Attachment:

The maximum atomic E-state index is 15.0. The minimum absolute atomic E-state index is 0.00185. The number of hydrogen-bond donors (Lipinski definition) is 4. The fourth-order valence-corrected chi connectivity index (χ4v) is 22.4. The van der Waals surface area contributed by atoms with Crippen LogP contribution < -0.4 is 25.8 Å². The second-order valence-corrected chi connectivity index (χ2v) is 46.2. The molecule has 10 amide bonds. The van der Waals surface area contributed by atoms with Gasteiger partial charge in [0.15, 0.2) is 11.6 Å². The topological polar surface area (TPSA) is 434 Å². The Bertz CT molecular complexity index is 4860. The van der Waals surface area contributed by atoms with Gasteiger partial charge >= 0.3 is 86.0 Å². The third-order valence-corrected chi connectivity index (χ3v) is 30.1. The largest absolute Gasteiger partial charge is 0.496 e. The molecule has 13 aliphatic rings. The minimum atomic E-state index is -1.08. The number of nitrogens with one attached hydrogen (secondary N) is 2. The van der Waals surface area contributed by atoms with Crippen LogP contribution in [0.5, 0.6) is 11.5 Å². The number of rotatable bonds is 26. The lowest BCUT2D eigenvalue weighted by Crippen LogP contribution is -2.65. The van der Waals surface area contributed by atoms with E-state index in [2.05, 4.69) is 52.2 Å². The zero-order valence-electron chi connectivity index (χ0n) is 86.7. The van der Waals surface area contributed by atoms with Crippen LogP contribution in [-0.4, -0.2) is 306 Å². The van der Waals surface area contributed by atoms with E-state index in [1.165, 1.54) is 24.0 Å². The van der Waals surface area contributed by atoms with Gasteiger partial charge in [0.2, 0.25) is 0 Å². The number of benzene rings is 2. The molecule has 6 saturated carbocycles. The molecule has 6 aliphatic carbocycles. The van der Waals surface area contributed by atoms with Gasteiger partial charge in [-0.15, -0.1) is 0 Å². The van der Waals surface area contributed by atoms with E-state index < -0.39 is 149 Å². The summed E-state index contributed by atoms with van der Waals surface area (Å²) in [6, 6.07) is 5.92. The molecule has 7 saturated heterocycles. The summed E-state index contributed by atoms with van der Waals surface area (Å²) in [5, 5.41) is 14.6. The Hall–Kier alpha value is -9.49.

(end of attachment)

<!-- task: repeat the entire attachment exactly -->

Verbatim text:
The maximum atomic E-state index is 15.0. The minimum absolute atomic E-state index is 0.00185. The number of hydrogen-bond donors (Lipinski definition) is 4. The fourth-order valence-corrected chi connectivity index (χ4v) is 22.4. The van der Waals surface area contributed by atoms with Crippen LogP contribution < -0.4 is 25.8 Å². The second-order valence-corrected chi connectivity index (χ2v) is 46.2. The molecule has 10 amide bonds. The van der Waals surface area contributed by atoms with Gasteiger partial charge in [0.15, 0.2) is 11.6 Å². The topological polar surface area (TPSA) is 434 Å². The Bertz CT molecular complexity index is 4860. The van der Waals surface area contributed by atoms with Gasteiger partial charge >= 0.3 is 86.0 Å². The third-order valence-corrected chi connectivity index (χ3v) is 30.1. The largest absolute Gasteiger partial charge is 0.496 e. The molecule has 13 aliphatic rings. The minimum atomic E-state index is -1.08. The number of nitrogens with one attached hydrogen (secondary N) is 2. The van der Waals surface area contributed by atoms with Crippen LogP contribution in [0.5, 0.6) is 11.5 Å². The number of rotatable bonds is 26. The lowest BCUT2D eigenvalue weighted by Crippen LogP contribution is -2.65. The van der Waals surface area contributed by atoms with E-state index in [2.05, 4.69) is 52.2 Å². The zero-order valence-electron chi connectivity index (χ0n) is 86.7. The van der Waals surface area contributed by atoms with Crippen LogP contribution in [-0.4, -0.2) is 306 Å². The van der Waals surface area contributed by atoms with E-state index in [1.165, 1.54) is 24.0 Å². The van der Waals surface area contributed by atoms with Gasteiger partial charge in [0.2, 0.25) is 0 Å². The number of benzene rings is 2. The molecule has 6 saturated carbocycles. The molecule has 6 aliphatic carbocycles. The van der Waals surface area contributed by atoms with Gasteiger partial charge in [-0.15, -0.1) is 0 Å². The van der Waals surface area contributed by atoms with E-state index < -0.39 is 149 Å². The summed E-state index contributed by atoms with van der Waals surface area (Å²) in [6, 6.07) is 5.92. The molecule has 7 saturated heterocycles. The summed E-state index contributed by atoms with van der Waals surface area (Å²) in [5, 5.41) is 14.6. The Hall–Kier alpha value is -9.49.